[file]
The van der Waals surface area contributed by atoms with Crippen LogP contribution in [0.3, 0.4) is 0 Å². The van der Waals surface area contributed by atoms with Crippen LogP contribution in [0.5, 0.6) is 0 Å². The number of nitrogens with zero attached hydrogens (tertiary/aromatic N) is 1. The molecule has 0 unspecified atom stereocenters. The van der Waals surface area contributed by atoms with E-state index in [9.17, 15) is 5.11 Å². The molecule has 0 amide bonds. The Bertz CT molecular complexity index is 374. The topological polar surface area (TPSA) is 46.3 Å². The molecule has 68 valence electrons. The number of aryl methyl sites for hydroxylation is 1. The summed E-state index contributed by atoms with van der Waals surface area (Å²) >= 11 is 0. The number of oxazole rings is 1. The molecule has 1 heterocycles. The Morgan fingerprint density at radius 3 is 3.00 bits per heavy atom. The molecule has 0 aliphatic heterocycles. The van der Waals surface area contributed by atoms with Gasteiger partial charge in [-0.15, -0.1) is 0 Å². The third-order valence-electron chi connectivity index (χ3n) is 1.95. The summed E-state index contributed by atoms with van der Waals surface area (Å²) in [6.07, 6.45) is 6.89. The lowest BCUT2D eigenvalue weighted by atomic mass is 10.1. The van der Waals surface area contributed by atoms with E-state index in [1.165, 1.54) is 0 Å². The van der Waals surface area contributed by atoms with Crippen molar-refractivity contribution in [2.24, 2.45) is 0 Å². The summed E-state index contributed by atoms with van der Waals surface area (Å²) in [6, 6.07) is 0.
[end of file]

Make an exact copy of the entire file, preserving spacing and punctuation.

The van der Waals surface area contributed by atoms with Crippen LogP contribution in [0.3, 0.4) is 0 Å². The van der Waals surface area contributed by atoms with Crippen LogP contribution in [0.5, 0.6) is 0 Å². The number of nitrogens with zero attached hydrogens (tertiary/aromatic N) is 1. The molecule has 0 unspecified atom stereocenters. The van der Waals surface area contributed by atoms with E-state index in [9.17, 15) is 5.11 Å². The molecule has 0 amide bonds. The Bertz CT molecular complexity index is 374. The topological polar surface area (TPSA) is 46.3 Å². The molecule has 68 valence electrons. The number of aryl methyl sites for hydroxylation is 1. The summed E-state index contributed by atoms with van der Waals surface area (Å²) >= 11 is 0. The number of oxazole rings is 1. The molecule has 1 heterocycles. The Morgan fingerprint density at radius 3 is 3.00 bits per heavy atom. The molecule has 0 aliphatic heterocycles. The van der Waals surface area contributed by atoms with Gasteiger partial charge in [-0.15, -0.1) is 0 Å². The third-order valence-electron chi connectivity index (χ3n) is 1.95. The summed E-state index contributed by atoms with van der Waals surface area (Å²) in [6.07, 6.45) is 6.89. The lowest BCUT2D eigenvalue weighted by atomic mass is 10.1. The van der Waals surface area contributed by atoms with E-state index in [1.165, 1.54) is 0 Å². The van der Waals surface area contributed by atoms with Crippen molar-refractivity contribution in [2.24, 2.45) is 0 Å². The summed E-state index contributed by atoms with van der Waals surface area (Å²) in [6, 6.07) is 0.